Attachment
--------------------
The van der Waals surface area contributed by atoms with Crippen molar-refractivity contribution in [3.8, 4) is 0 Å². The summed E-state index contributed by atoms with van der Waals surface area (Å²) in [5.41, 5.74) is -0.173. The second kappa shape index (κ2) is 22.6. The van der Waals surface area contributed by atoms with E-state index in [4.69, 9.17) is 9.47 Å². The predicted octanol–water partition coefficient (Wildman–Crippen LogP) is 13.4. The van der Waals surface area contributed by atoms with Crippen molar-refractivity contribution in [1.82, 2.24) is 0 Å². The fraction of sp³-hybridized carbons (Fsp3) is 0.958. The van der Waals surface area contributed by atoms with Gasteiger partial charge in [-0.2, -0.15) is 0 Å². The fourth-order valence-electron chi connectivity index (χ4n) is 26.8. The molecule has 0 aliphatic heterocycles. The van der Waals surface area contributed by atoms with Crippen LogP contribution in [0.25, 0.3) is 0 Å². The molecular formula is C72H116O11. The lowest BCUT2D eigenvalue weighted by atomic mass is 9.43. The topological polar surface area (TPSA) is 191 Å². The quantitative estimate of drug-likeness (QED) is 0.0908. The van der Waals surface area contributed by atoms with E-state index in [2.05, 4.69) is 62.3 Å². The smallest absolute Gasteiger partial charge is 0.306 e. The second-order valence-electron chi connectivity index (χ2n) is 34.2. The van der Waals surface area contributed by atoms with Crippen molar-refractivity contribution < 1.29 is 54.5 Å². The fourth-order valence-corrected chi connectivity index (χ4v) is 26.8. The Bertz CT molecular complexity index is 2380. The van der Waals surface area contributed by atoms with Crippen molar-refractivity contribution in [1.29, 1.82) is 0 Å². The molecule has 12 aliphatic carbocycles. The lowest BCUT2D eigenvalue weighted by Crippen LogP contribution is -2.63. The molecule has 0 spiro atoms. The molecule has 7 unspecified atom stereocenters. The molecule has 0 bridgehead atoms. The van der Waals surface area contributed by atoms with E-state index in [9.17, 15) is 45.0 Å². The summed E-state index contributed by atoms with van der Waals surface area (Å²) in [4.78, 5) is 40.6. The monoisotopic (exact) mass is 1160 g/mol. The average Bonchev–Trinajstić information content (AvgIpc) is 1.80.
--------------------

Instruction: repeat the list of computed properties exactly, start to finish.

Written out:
The van der Waals surface area contributed by atoms with Crippen molar-refractivity contribution in [3.8, 4) is 0 Å². The summed E-state index contributed by atoms with van der Waals surface area (Å²) in [5.41, 5.74) is -0.173. The second kappa shape index (κ2) is 22.6. The van der Waals surface area contributed by atoms with E-state index in [4.69, 9.17) is 9.47 Å². The predicted octanol–water partition coefficient (Wildman–Crippen LogP) is 13.4. The van der Waals surface area contributed by atoms with Crippen molar-refractivity contribution in [1.82, 2.24) is 0 Å². The fraction of sp³-hybridized carbons (Fsp3) is 0.958. The van der Waals surface area contributed by atoms with Gasteiger partial charge in [-0.2, -0.15) is 0 Å². The fourth-order valence-electron chi connectivity index (χ4n) is 26.8. The molecule has 0 aliphatic heterocycles. The van der Waals surface area contributed by atoms with Crippen LogP contribution in [0.25, 0.3) is 0 Å². The molecular formula is C72H116O11. The lowest BCUT2D eigenvalue weighted by atomic mass is 9.43. The topological polar surface area (TPSA) is 191 Å². The quantitative estimate of drug-likeness (QED) is 0.0908. The van der Waals surface area contributed by atoms with E-state index in [2.05, 4.69) is 62.3 Å². The smallest absolute Gasteiger partial charge is 0.306 e. The second-order valence-electron chi connectivity index (χ2n) is 34.2. The van der Waals surface area contributed by atoms with Crippen molar-refractivity contribution < 1.29 is 54.5 Å². The fourth-order valence-corrected chi connectivity index (χ4v) is 26.8. The Bertz CT molecular complexity index is 2380. The van der Waals surface area contributed by atoms with Crippen molar-refractivity contribution in [1.29, 1.82) is 0 Å². The molecule has 12 aliphatic carbocycles. The lowest BCUT2D eigenvalue weighted by Crippen LogP contribution is -2.63. The molecule has 0 spiro atoms. The molecule has 7 unspecified atom stereocenters. The molecule has 0 bridgehead atoms. The van der Waals surface area contributed by atoms with E-state index in [9.17, 15) is 45.0 Å². The summed E-state index contributed by atoms with van der Waals surface area (Å²) in [4.78, 5) is 40.6. The monoisotopic (exact) mass is 1160 g/mol. The average Bonchev–Trinajstić information content (AvgIpc) is 1.80.